Introduction: The burden of asthma morbidity with co-existing atopy among the racial/ethnic minorities in the socio-economically disadvantaged NYC borough of the Bronx is unusually high. The multidisciplinary Montefiore Asthma Center (MAC) provides guideline-based treatment to this high-risk population through the joint efforts of Allergists/Immunologists, Pulmonologists, and on-site health educators. Methods: The objective of this prospective, observational study was to define the demographic and clinical characteristics of severe asthma, evaluate improvement in asthma severity and lung function through the course of treatment at the MAC, and describe the asthma phenotypes of the patients managed at the MAC. Adults with severe asthma receiving treatment at the MAC were followed from their first to their last visit at the MAC. Patient demographics, along with asthma severity and co-existing allergies, were assessed. Possible phenotypes were defined (based on presence or absence of atopy, age at asthma onset, and blood eosinophil counts). Results: 227 patients were included in the final analysis, of which 55.5% were Hispanic and 33.9% identified as non-Hispanic Black. Ninety-one percent (91%) of our cohort was found to be atopic and allergic rhinoconjunctivitis (ARC) was the most commonly identified co-existing allergic condition (86.3%). Mean Asthma Control Test (ACT) scores improved from 11.1 (± 4.9) at the initial visit to 14.8 (± 6.1) at the last visit. The spirometric values did not improve despite treatment at MAC. Conclusion: A multidisciplinary severe asthma center is an ideal setting to phenotype patients and offer personalized guideline-based management and education to adults with severe asthma.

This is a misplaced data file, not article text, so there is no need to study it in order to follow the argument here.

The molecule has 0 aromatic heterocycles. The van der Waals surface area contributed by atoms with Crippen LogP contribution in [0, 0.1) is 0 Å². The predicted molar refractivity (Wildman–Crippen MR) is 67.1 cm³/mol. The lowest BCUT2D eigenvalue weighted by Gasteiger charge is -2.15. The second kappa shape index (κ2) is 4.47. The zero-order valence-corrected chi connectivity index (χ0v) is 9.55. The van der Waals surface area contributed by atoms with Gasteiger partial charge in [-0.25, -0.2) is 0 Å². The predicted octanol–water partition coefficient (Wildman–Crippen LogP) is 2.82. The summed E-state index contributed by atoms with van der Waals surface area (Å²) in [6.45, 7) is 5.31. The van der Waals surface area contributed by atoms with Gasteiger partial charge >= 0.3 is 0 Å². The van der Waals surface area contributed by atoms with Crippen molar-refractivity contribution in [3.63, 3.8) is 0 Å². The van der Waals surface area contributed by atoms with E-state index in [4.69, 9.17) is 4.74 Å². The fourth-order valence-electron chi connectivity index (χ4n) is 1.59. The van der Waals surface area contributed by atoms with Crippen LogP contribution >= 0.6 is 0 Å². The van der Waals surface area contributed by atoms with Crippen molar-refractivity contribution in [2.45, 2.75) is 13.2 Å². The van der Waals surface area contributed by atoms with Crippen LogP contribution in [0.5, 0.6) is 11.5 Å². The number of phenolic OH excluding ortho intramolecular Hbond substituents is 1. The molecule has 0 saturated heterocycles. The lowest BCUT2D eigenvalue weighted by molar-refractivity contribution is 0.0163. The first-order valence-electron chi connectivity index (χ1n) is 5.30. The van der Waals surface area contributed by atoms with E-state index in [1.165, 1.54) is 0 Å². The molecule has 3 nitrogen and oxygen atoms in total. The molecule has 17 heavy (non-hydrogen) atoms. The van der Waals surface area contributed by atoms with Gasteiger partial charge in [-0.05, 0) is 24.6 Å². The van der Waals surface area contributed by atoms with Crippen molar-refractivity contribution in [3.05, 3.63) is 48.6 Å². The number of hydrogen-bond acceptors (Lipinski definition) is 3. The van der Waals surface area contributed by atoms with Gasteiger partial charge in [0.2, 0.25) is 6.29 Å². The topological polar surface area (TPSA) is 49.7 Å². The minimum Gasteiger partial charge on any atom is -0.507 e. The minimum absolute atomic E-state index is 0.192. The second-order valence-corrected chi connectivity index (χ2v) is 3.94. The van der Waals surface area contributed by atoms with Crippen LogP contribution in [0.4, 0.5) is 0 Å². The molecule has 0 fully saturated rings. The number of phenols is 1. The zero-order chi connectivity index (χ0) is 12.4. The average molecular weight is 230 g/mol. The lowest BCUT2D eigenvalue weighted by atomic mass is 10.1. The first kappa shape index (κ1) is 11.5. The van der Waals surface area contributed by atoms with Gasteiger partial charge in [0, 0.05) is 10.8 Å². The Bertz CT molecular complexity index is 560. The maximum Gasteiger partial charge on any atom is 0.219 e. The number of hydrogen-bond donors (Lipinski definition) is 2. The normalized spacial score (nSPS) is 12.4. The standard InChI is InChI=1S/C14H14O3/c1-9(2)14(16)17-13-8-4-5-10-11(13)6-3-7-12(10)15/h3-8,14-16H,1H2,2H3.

ASJC Scopus subject areas
- Pediatrics, Perinatology, and Child Health
- Immunology and Allergy
- Pulmonary and Respiratory Medicine